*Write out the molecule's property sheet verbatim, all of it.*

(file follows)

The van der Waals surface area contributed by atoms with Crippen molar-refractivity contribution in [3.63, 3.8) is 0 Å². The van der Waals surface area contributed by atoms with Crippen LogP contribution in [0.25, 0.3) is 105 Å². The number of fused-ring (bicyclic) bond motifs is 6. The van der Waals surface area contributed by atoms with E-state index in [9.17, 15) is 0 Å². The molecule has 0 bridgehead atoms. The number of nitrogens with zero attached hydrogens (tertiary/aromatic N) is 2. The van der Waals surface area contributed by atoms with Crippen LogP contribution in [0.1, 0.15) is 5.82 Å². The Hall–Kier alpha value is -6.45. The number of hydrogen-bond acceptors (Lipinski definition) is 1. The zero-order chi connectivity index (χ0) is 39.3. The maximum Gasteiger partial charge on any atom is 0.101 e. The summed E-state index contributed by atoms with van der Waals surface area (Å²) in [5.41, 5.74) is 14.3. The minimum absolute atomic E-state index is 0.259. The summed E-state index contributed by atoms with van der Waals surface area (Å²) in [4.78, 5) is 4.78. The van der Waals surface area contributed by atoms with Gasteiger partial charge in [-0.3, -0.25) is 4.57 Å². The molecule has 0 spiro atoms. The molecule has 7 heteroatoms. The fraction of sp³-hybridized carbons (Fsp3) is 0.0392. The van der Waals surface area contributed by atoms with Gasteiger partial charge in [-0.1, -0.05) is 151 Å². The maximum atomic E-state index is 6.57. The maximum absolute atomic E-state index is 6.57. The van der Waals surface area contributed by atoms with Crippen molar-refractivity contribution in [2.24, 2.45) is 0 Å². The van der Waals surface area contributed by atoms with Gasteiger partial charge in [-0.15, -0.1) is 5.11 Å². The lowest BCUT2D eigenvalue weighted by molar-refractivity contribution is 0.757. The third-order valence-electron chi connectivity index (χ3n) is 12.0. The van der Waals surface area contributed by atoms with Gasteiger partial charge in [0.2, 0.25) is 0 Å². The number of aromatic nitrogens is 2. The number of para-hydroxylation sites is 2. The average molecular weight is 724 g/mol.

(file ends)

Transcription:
The van der Waals surface area contributed by atoms with Crippen molar-refractivity contribution in [3.63, 3.8) is 0 Å². The van der Waals surface area contributed by atoms with Crippen LogP contribution in [0.25, 0.3) is 105 Å². The number of fused-ring (bicyclic) bond motifs is 6. The van der Waals surface area contributed by atoms with E-state index in [9.17, 15) is 0 Å². The molecule has 0 bridgehead atoms. The number of nitrogens with zero attached hydrogens (tertiary/aromatic N) is 2. The van der Waals surface area contributed by atoms with Crippen LogP contribution in [0.1, 0.15) is 5.82 Å². The Hall–Kier alpha value is -6.45. The number of hydrogen-bond acceptors (Lipinski definition) is 1. The zero-order chi connectivity index (χ0) is 39.3. The maximum Gasteiger partial charge on any atom is 0.101 e. The summed E-state index contributed by atoms with van der Waals surface area (Å²) in [5.41, 5.74) is 14.3. The minimum absolute atomic E-state index is 0.259. The summed E-state index contributed by atoms with van der Waals surface area (Å²) in [4.78, 5) is 4.78. The van der Waals surface area contributed by atoms with Gasteiger partial charge in [-0.3, -0.25) is 4.57 Å². The molecule has 0 spiro atoms. The molecule has 7 heteroatoms. The fraction of sp³-hybridized carbons (Fsp3) is 0.0392. The van der Waals surface area contributed by atoms with Gasteiger partial charge in [-0.1, -0.05) is 151 Å². The maximum atomic E-state index is 6.57. The maximum absolute atomic E-state index is 6.57. The van der Waals surface area contributed by atoms with Crippen molar-refractivity contribution in [2.24, 2.45) is 0 Å². The van der Waals surface area contributed by atoms with Gasteiger partial charge in [-0.15, -0.1) is 5.11 Å². The lowest BCUT2D eigenvalue weighted by molar-refractivity contribution is 0.757. The third-order valence-electron chi connectivity index (χ3n) is 12.0. The van der Waals surface area contributed by atoms with Gasteiger partial charge in [0.2, 0.25) is 0 Å². The number of aromatic nitrogens is 2. The number of para-hydroxylation sites is 2. The average molecular weight is 724 g/mol.